Climate-smart production of coffee Improving social and environmental sustainability
Professor Reinhold Muschler is the Latin American Chair in Agroecology and Agrobiodiversity at CATIE (the Center for Agricultural Research and Higher Education), Costa Rica. Professor Muschler has worked with leading international organizations such the FAO, World Bank and IFAD, and is internationally recognised for his research on improving tropical smallholder agroecosystems for crops such as coffee.
Coffee cultivation faces a number of crucial challenges, including increasing biotic and abiotic stresses related to climate change, concern about its environmental impact and the vulnerability of many smallholder coffee farmers.
Climate-smart production of coffee: Improving social and environmental sustainability addresses the need for more resilient and sustainable methods of cultivation which produce high-quality products with minimum environmental impact while still protecting smallholder livelihoods. The book considers ways of assessing and improving social sustainability, including the role of speciality coffees in improving smallholder incomes, as well as ways coffee production can be optimised throughout the value chain, from breeding through to postharvest.
Coffee is extremely susceptible to a range of pests and diseases such as soil-borne and other insect pests, nematodes and diseases such as coffee leaf rust. This new book reviews recent advances in sustainable crop protection methods on coffee farms and plantations around the world, with a particular focus on integrated pest and disease management programmes.
With contributions from a wide range of internationally-renowned experts, the book shows how coffee production can be made more economically, environmentally and socially sustainable in the face of climate change.
Unique focus on achieving more resilient, ‘climate-smart’ coffee cultivation
Distinctive agroecological approach based on improving cultivation through optimising ecosystem services
Comprehensive coverage of the value chain in coffee cultivation, from breeding to pest management and post-harvest practices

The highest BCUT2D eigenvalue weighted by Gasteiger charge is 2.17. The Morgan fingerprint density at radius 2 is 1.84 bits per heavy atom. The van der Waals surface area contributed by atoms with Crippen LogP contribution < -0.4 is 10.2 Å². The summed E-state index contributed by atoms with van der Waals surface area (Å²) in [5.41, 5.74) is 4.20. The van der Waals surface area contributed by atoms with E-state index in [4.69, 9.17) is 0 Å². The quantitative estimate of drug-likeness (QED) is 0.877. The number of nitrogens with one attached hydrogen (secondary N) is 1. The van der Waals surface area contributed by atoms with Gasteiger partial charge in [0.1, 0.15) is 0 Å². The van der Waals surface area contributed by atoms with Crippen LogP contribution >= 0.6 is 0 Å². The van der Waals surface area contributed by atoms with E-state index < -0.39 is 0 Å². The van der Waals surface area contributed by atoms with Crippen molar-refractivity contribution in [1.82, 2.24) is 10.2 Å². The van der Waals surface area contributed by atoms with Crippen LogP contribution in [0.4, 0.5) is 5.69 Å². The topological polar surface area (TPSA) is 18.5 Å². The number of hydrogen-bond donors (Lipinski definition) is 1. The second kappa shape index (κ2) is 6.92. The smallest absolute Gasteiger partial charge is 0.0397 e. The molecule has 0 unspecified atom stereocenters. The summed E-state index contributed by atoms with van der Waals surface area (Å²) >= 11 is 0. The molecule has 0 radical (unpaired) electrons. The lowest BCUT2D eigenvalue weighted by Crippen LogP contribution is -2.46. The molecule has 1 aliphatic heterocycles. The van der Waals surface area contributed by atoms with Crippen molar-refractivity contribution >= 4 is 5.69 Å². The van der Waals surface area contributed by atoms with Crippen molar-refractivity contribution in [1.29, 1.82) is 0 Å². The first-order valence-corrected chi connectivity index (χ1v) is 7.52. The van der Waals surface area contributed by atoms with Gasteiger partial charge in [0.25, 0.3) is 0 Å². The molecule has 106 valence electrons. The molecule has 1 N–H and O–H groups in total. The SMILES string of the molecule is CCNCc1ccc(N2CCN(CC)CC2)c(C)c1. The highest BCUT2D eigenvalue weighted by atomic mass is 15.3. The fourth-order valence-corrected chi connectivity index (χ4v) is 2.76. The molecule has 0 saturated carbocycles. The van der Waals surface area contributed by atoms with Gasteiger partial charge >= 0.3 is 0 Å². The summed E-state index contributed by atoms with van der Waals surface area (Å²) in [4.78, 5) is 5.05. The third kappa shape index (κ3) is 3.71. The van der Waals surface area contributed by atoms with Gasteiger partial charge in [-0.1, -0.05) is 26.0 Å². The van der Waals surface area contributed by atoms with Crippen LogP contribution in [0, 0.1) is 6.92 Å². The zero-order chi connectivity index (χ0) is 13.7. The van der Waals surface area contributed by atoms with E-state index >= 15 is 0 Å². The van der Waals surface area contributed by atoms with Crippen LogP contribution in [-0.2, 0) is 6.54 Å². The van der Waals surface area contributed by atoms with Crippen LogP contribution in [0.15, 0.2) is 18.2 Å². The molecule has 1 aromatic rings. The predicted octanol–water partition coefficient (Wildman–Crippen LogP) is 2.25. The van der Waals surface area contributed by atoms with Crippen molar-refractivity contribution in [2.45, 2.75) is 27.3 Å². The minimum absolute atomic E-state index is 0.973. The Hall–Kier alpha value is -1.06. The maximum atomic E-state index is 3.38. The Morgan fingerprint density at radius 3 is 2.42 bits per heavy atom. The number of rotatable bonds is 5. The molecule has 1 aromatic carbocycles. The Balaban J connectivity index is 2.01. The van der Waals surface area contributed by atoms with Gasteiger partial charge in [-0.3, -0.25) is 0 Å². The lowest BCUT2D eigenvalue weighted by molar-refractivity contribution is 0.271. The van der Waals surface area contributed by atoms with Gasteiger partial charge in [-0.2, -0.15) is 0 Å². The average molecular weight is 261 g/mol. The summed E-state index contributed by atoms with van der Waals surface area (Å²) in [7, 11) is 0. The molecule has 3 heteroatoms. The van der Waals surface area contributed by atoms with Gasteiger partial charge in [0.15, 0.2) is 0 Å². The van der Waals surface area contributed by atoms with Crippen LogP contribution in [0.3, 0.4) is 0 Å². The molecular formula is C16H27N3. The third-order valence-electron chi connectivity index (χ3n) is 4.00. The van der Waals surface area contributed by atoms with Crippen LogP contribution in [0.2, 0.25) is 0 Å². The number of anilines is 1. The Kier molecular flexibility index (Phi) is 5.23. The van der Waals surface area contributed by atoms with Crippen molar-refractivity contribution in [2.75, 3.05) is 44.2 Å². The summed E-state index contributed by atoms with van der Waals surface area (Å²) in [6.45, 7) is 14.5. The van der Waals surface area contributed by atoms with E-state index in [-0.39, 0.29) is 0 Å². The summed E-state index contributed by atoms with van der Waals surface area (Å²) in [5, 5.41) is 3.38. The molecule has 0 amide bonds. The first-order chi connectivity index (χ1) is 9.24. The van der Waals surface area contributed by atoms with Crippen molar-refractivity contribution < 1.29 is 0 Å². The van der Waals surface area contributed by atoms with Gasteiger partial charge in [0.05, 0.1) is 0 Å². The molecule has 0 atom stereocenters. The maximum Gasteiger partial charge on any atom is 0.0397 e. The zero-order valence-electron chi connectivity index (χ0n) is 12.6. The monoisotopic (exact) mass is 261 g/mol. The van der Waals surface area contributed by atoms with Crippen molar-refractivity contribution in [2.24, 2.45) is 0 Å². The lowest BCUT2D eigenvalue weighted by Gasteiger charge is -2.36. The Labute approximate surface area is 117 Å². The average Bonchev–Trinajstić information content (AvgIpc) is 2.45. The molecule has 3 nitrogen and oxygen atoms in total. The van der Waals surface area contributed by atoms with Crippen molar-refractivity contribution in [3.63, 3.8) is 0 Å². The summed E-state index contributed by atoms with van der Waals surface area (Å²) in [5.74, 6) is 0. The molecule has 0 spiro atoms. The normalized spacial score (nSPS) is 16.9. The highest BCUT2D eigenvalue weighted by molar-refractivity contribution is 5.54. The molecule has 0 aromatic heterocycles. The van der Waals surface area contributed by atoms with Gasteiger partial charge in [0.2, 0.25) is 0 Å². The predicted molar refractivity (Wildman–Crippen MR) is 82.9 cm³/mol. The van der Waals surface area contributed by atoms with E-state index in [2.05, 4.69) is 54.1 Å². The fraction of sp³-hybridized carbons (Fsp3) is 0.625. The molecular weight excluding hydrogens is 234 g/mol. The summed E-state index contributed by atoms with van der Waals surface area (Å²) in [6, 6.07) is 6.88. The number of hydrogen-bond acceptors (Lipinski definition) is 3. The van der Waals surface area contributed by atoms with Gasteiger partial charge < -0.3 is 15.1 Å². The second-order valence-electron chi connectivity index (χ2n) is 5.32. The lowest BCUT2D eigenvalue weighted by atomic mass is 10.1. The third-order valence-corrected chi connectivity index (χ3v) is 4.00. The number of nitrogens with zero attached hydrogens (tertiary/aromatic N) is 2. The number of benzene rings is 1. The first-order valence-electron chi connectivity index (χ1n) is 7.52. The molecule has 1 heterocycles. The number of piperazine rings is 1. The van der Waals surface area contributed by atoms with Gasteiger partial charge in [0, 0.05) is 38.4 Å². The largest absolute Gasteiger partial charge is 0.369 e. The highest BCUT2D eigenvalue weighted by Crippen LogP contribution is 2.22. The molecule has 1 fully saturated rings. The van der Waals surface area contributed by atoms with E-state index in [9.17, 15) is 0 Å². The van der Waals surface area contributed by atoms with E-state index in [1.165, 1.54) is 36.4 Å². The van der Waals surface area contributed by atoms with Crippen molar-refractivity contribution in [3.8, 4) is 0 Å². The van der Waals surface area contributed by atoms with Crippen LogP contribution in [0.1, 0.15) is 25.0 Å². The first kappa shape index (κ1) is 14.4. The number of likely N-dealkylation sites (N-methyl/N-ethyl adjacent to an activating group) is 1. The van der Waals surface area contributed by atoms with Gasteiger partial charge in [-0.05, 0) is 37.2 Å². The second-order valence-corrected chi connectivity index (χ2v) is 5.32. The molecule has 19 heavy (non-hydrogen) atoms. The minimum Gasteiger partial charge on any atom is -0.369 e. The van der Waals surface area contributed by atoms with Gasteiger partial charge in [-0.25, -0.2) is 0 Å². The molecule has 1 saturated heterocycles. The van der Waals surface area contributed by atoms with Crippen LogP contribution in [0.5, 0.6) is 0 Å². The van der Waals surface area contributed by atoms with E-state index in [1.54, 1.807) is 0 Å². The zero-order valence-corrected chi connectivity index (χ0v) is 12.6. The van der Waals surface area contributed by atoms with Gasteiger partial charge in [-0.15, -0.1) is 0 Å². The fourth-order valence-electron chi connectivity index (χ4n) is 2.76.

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Table of contents
Part 1 Improving social and environmental sustainability 1.Global coffee production and sustainability: Carlos H. J. Brando, P&A Marketing, Brazil; 2.The coffee sector and smallholder farmers: Gabriele Regio, Oxfam, Italy; 3.Assessing and managing the environmental and social impact of coffee production: H. A. Jürgen Pohlan and Marc J. J. Janssens, University of Bonn, Germany; and Dennis José Salazar Centeno, Universidad Nacional Agraria Managua, Nicaragua; 4.Specialty coffees as drivers of change: H. A. Jürgen Pohlan, University of Bonn, Germany; Dennis José Salazar Centeno, UNA Managua, Nicaragua; Juan Carlos Torrico-Albino, UMSA La Paz, Bolivia; and Marc J. J. Janssens, University of Bonn, Germany; 5.Fair-trade coffee: how fair is fair?: Ruud Bronkhorst, InfoBridge Foundation, The Netherlands; 6.Advances in Arabica coffee breeding: developing and selecting the right varieties: Álvaro Gaitán-Bustamante, Juan Carlos Arias-Suarez and Claudia Patricia Flórez-Ramos, Colombian National Coffee Research Center (CENICAFE), Colombia; 7.Optimizing post-harvest practices in coffee cultivation: Carlos H. J. Brando and João Alberto P. Brando, P&A Marketing, Brazil;
Part 2 Sustainable pest and disease management 8.Insect pests affecting coffee: understanding agroecosystems and alternative methods of control: Luis Fernando Aristizábal-Aristizábal, Independent Consultant, USA; 9.Diseases affecting coffee: an overview: S. Daivasikamani and A. P. Ranjini, Central Coffee Research Institute, India; 10.Ecological perspectives on the coffee leaf rust: Zachary Hajian-Forooshani and John Vandermeer, University of Michigan, USA; 11.Coffee wilt disease: Julie Flood, CABI, UK; 12.Integrated management of nematodes of coffee: Regina M. D. G. Carneiro and Marcilene F. A. dos Santos, Embrapa Recursos Genética e Biotecnologia, Brazil; 13.Integrated management of soil-borne insect and fungal pests of coffee : Cesar J. Fanton and Renan B. Queiroz, Instituto Capixaba de Pesquisa, Assistência Técnica e Extensão Rural (INCAPER), Brazil; and Laércio Zambolim, Universidade Federal de Viçosa, Brazil; 14.Integrated weed management in coffee production: Cláudio Pagotto Ronchi, Federal University of Viçosa, Brazil;